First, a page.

You should always choose the right type of ladder for the height and nature of your task. Our guide will show you how to choose between ladders, stepladders, work platforms or scaffold towers, one step at a time.
You should only buy a stepladder or ladder that conforms to the relevant British or European Standard, and one which is clearly marked with the load it can safely support.
If you hire or borrow equipment, inspect it very carefully before you use it to check there are no dents or splits. The feet should also be non-slip and in good condition.
For safety reasons, always lean your ladder at the correct angle. The foot should be one measure out from the wall for every four measures of wall height, so if you want your ladder to reach the 5.2m eaves of a typical two-storey home, the foot should be 1.3m away from the wall. You can check if the angle is correct by standing with your toes touching the feet of the ladder and putting out your arms. You should be able to grasp the rungs at shoulder height.
Stepladders and multi-purpose ladders are ideal for indoor tasks and light outdoor jobs, such as window cleaning, as they generally reach up to three metres. Above that height it's best to use a ladder or scaffold tower.
Choose a stepladder that lets you reach the ceiling, and to the top of the ground-floor windows outside. It'll have a locking mechanism to stop the two halves sliding apart - so make sure you use it. Here are some other important things to remember:
• Set your stepladder to face the work area, otherwise it'll be unstable.
• If you're working outside, make sure you're standing on firm, level ground. If the surface is soft, lay down a large wooden board to spread the load.
• If you have to reach out or stretch, move your stepladder straight away.
• Keep one hand on the guard rail and both feet on the treads while you work.
• Never let someone else climb on the stepladder while you're on it.
• Never stand on the top platform. If you need to go higher, use a ladder or a platform.
If you need a steady platform to work just above head height, a simple step-up is a good solution. They're sturdy and easy to handle, and some come with a handle - which is ideal if you feel unsteady.
When you need to go beyond the reach of your trusty stepladder, it's time to buy, hire or borrow a ladder.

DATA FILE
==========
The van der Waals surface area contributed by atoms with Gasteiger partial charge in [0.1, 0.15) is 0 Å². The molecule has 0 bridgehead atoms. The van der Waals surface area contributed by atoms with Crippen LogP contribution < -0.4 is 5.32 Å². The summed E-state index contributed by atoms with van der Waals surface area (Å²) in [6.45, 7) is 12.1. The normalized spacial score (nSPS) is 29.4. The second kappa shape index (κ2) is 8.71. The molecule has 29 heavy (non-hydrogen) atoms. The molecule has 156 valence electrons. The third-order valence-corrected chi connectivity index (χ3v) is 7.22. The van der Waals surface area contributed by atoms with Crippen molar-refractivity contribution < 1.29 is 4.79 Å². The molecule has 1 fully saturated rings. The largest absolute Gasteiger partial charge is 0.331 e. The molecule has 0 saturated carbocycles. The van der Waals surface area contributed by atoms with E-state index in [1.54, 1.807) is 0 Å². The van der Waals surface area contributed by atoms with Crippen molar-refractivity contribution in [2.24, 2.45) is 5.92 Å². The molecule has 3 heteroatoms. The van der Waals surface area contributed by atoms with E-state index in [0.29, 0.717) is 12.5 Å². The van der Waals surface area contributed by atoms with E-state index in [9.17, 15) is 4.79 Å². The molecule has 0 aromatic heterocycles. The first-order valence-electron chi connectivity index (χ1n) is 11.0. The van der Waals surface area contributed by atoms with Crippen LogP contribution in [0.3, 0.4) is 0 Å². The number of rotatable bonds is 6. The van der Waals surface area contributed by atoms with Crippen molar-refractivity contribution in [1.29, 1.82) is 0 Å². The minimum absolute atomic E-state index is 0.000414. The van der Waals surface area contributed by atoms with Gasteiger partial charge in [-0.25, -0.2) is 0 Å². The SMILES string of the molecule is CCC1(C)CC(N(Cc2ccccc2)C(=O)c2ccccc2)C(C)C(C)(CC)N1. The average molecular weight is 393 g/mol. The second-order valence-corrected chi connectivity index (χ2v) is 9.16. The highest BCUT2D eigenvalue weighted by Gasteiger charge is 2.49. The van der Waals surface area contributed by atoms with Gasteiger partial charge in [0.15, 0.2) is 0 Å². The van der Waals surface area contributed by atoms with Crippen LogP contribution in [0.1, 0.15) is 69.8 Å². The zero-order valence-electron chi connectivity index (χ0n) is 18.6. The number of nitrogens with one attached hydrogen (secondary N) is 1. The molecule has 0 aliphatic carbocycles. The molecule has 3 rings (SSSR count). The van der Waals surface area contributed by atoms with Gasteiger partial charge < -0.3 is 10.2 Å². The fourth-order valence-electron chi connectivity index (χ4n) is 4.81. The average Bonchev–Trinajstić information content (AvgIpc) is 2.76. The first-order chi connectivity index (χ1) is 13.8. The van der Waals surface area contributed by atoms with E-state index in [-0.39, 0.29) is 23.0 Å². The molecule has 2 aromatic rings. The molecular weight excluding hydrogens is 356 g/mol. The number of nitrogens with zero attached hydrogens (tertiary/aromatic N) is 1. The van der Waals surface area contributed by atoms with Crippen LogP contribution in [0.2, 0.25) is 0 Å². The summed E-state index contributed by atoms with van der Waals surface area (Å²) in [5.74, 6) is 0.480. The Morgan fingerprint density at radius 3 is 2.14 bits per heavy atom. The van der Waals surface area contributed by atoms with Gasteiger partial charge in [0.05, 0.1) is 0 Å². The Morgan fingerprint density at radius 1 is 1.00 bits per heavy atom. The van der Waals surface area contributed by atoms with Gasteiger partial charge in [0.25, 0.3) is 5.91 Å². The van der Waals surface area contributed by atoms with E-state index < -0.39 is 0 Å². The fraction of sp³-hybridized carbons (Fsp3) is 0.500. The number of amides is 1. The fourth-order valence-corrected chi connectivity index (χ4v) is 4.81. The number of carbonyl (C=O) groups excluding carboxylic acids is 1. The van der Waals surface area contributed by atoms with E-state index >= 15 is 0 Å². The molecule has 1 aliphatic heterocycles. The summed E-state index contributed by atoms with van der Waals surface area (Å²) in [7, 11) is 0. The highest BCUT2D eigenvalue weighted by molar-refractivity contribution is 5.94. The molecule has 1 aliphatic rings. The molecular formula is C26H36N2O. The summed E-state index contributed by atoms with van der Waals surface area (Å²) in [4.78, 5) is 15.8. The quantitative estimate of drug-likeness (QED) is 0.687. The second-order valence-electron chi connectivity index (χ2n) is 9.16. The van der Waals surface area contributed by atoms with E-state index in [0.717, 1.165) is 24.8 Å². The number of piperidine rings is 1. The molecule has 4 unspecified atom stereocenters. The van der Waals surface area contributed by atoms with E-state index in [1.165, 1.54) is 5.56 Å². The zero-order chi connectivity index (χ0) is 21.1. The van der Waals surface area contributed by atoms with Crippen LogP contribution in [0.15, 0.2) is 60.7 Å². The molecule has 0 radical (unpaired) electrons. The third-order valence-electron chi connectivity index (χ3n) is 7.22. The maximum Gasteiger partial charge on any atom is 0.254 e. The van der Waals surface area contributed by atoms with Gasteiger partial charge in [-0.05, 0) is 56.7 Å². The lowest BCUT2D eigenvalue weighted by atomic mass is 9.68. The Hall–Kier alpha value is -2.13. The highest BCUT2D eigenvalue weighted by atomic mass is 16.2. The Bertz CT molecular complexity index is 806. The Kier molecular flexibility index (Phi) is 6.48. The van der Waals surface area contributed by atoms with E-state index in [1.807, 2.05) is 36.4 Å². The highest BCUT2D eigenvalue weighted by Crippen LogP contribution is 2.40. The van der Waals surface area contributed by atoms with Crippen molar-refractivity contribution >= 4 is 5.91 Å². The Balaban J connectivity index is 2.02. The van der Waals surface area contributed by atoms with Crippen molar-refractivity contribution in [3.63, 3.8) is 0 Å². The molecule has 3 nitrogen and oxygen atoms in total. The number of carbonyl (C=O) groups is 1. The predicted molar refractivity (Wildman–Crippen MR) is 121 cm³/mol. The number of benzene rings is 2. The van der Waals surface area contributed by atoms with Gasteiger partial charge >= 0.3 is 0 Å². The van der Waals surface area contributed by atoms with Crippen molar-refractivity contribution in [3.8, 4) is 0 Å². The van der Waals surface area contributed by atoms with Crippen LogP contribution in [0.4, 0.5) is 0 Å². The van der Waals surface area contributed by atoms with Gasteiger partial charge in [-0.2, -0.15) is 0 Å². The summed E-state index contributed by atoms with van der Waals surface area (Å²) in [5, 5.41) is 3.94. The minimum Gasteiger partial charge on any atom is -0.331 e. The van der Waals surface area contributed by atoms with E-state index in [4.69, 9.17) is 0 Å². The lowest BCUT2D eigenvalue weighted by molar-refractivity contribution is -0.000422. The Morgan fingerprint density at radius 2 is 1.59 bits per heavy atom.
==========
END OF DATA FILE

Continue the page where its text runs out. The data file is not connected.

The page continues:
If you need to put your ladder on an uneven patch of ground, try bolting some stabilisers to the bottom of both sides to stop it rocking. It's also very dangerous to rest your ladder against guttering. Instead, hook a metal stand-off to the top of the ladder to hold it away from the wall, so that it's weight doesn't rest on the gutter.
A proper roof ladder is a must, even if you're just planning some minor repairs for your roof. It has wheels on one side and hooks on the other. Stand on an ordinary ladder and push the wheeled side of your roof ladder up the roof. Then turn it over and slide the hooks down onto the ridge tiles to hold it in place.
Don't be tempted to walk across the tiles or slates though, as this will damage them - and you could slip off. For larger jobs on a roof, you must - by law - put up proper scaffolding.
If you need to work at height, but not on a roof, a simple extension ladder can be a good solution as this will allow you to safely reach a number of working heights outdoors. As the name suggests, these expand to reach their maximum height. Usually comprised of two or three parts, the sections are slid apart and locked into position ready for use. This makes it possible to store a large ladder in a more compact space, such as a garage or shed.
It's wise to choose a ladder to match the dimensions of your home. You should allow for at least one metre above the highest point at which you expect to work, so a ladder that reaches 7-8 metres will probably be ideal. A double-extending ladder measures up to 4.5 metres long when it's closed, but if you only have limited storage space, look for a triple-extending ladder.
If you are planning on making regular use of a ladder, combination ladders are an ideal choice. Suitable for a range of household tasks, including decorating and cleaning, a combination ladder can be used in a range of formats - as steps, a short ladder, a stairwell work platform or low-level staging. This provides plenty of options, making it easier to match your ladder to the task in hand.
If you're using a combination ladder on a staircase, set the ladder in place. Then, if you can, clamp some strips of scrap wood across your stair treads to stop your ladder feet slipping off the treads.
When you need to reach a large area of wall or roofs up to about 9m high, it could be worth buying or hiring a scaffold tower. This is made of lightweight alloy sections that clip together, framing a set of boards and a guard rail that give you a safe working area.
With lockable wheels that make it portable and safe to use, it lets you make a variety of mobile work platforms that you can use inside and outside your home. Once you've put up your tower, use the stabilisers to keep it solidly in place.
Work platforms and scaffold towers are especially popular for interior and exterior decorating projects, where regularly moving a ladder would be impractical. With a tower, it is possible to reach a larger area at time, speeding up the job.